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Fawn Sims
Fawn Sims

Sims takes Pike County job after leading Edgewood to softball title

Published 7:42pm Tuesday, June 24, 2014

Fawn Sims felt her job wasn’t done at Edgewood Academy after accomplishing her goal.
After leading the Lady Wildcats in 2014 to its first Alabama Independent School Association state softball championship in 10 years, Sims accepted the same position at Pike County High School in Brundidge, Ala. last week, ending her job at EA.
“My goal was to win a state championship and teach them how to believe in themselves,” Sims said Thursday in a phone interview. “That was my goal as the softball coach. In the big picture, it’s about the characteristics they develop: teamwork, work ethic and mindset. Overall was I on track to complete my goal? Yes. Could I have continued to do more there? Absolutely.”
Achieving those goals at Edgewood, Sims said, didn’t make it any easier to walk away.
“Leaving my girls was incredibly hard and heart breaking because I love them,” she said. “I’ve cried many tears for my Edgewood girls, but they understand I need to do what’s best for me. I met with (athletic director Bobby) Carr and (Edgewood headmaster Clint) Welch on several occasions because I was torn. But this is very bittersweet; the only way to describe it.”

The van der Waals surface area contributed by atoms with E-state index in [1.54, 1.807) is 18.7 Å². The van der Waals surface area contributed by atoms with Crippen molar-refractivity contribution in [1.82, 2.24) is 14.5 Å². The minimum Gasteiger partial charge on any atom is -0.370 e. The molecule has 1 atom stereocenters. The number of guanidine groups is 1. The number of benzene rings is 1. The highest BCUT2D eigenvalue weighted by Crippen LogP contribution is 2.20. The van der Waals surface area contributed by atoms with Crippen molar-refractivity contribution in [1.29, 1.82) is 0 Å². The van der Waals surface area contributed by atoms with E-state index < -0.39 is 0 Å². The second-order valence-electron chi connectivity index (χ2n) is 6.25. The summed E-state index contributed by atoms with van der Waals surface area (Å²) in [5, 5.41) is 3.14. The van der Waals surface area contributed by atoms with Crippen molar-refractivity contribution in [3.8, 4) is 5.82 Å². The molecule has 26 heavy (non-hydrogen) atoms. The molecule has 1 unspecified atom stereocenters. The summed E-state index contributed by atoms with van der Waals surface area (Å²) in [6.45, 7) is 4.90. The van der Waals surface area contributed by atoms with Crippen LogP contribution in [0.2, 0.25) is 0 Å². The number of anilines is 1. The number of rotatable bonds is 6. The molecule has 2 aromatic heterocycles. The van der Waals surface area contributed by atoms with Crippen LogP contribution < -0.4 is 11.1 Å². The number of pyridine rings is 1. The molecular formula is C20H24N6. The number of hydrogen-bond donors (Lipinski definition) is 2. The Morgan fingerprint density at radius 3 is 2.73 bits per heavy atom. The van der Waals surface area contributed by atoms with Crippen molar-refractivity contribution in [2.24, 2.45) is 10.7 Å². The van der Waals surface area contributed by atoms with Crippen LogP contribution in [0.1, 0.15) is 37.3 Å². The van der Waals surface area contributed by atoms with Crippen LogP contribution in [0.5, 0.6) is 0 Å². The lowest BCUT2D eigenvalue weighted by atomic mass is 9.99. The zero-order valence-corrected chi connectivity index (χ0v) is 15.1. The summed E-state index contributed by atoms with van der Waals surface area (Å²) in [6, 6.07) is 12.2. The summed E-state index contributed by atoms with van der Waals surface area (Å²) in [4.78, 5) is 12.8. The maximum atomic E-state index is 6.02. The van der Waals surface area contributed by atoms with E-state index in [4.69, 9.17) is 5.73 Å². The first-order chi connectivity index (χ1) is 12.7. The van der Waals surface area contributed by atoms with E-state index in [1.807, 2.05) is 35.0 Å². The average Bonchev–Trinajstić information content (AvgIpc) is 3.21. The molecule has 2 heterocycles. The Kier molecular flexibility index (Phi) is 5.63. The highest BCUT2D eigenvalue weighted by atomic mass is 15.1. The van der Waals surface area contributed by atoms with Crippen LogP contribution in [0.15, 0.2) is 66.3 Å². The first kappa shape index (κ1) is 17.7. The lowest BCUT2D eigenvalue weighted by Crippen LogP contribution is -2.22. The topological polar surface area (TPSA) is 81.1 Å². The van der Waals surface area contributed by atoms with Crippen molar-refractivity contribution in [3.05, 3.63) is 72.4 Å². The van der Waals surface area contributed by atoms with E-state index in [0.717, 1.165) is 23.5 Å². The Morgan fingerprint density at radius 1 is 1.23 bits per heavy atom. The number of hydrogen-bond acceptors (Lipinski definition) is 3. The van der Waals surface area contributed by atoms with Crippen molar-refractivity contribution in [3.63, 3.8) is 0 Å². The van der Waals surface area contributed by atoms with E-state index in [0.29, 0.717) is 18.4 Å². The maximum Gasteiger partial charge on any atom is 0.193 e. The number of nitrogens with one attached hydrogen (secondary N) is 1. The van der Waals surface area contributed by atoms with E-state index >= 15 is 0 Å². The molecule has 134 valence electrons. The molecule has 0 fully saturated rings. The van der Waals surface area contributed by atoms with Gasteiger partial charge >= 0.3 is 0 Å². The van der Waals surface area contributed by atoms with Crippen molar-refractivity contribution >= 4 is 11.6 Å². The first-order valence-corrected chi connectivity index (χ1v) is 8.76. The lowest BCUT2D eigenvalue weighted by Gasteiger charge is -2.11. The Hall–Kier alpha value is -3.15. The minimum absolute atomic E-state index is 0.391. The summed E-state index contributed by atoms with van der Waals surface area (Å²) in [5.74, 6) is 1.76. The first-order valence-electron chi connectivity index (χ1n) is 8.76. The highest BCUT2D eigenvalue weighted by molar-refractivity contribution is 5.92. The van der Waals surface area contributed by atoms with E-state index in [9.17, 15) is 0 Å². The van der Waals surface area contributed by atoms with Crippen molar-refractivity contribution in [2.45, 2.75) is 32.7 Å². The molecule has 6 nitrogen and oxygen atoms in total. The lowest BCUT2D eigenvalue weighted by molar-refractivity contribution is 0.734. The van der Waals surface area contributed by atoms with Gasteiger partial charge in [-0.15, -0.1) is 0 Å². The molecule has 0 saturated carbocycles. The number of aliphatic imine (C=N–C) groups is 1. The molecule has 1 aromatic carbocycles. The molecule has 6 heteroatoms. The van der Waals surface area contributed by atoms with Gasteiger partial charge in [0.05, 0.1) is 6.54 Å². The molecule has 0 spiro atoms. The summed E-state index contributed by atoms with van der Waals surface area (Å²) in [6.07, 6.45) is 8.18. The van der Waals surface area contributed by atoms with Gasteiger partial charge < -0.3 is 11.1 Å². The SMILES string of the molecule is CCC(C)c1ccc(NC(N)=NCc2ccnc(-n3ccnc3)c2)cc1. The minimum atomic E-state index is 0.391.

Sims said she received a phone call “out of the blue” from Pike County principal Willie Wright a couple of weeks ago, asking her to come help rebuild the school’s female athletics.
“Really he made me an offer almost too good to be true,” Sims said. “He wanted to come in and help build the athletic program for the girls. I’m not like a female AD, but they’re hiring young coaches and trying to rebuild.”
On the diamond, she will take over for Karie Striplin, who guided the Lady Bulldogs to its best season in recent memory in 2014. Building the Lady Bulldog program up like she pushed the Edgewood softball program, the coach said, is what motivates her.
“I enjoy coaching, I enjoy the teaching aspect of coaching, teaching the girls their purpose on the field,” she said. “I love to see them develop and grow. I like to see that light bulb go off, to accomplish something they’re aiming to accomplish and know what feels like to do things the right way. But it’s more than about the sport and the game, it’s about the life lessons.”

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